It has been suggested that "no Parliament may bind its successor", the implication being that there is no constitutional limit to Parliament's power. This is fallacious; Parliament's powers are delineated by Magna Carta (1215), the Petition of Rights (1628), the Declaration and Bill of Rights (1688/9), the Coronation Oath Act (1689), the Act of Settlement (1701) and the Treaty and Acts of Union (1706/7). These create a contract between those who govern and the people; Parliament does not have absolute power, and what was perceived to be an attempt by the Stuart dynasty to establish rule by Divine Right of Kings was brought to an end by their overthrow in 1688.
The constitutional settlement reached and established thereafter a system of limited and defined power, which may not be lawfully ignored or overturned. Indeed, Crown servants and politicians have a legal duty under their oaths of allegiance to comply with our constitutional law.
The obligation of Parliament to maintain our liberties
The continuing obligation of Parliament is to uphold the people's liberties and rights as set out in the settlement known as the Glorious Revolution. Parliament is thus duty-bound to maintain and not diminish these rights, as is the Crown (and its servants). This constitutional contract forbids the overturning of its provisions such as no taxation without representation, the guarantee of trial by jury, the presumption of innocence and the right to own property, the guiding principle being to prevent oppression of the people. We are thus free to do anything other than that which is proscribed by law, i.e. the rule of law. The "Continental" system of the European Union is the reverse, which is the reason for the myriad of regulations it spews forth, governing the minutiae of people's lives, and, indeed, the reason for the absurd prolixity of the EU constitution, which purports to control every aspect of our lives.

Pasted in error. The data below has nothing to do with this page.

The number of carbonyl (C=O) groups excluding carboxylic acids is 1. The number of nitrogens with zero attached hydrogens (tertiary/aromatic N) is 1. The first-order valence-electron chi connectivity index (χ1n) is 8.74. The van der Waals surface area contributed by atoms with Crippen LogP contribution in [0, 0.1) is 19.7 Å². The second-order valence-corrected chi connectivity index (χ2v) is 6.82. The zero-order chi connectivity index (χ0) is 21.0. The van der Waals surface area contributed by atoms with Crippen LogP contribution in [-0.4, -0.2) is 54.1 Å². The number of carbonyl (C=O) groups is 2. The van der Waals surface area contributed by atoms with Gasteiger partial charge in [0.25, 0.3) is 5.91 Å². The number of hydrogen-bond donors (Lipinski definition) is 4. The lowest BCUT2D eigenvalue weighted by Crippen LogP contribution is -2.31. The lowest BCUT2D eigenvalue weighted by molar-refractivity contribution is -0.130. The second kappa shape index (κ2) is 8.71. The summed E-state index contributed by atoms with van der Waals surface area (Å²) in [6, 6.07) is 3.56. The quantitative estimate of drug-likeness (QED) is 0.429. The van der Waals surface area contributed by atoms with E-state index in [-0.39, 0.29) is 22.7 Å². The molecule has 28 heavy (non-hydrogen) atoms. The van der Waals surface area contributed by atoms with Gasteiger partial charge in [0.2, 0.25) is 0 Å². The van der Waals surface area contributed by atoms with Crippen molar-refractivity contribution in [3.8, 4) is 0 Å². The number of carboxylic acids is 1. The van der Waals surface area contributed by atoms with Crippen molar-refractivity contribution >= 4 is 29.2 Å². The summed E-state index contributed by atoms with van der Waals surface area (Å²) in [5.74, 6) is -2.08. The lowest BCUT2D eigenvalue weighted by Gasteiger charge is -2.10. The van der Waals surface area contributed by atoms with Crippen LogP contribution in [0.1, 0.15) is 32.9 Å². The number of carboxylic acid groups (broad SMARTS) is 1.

As Aldous Huxley wrote: "Liberties are not given - they are taken". The Code Napol‚on system exemplified by the Human Rights Act (incorporating the European Convention on Human Rights) is one of "rights" handed out by the state. Before our subjection to the Treaty of Rome (as amended), the Law limited the state and enlarged the area in which the citizen could be free. British judges "discovered" the Law by reference to statute and precedent; now they have become amateur social scientists and "divine" the Law by reference to what politicians have said.
No power to transfer power
The right of self-determination enjoyed by the people cannot legitimately be given away or transferred, even by referendum, since one generation cannot remove the right of a future generation to self-determination. Parliament has no legal power under our constitution to destroy its own power (and with it the sovereign power of the people), for example by transferring power and authority to an alien centre such as the EU.
If the EU issued a directive imposing direct taxation upon us, it would be unlawful under our constitution to accept it. Since the Crown is constitutionally limited, all use of the royal prerogative is thereby limited, and Royal Assent may not be used to impose unconstitutional legislation.
EU rule by bureaucracy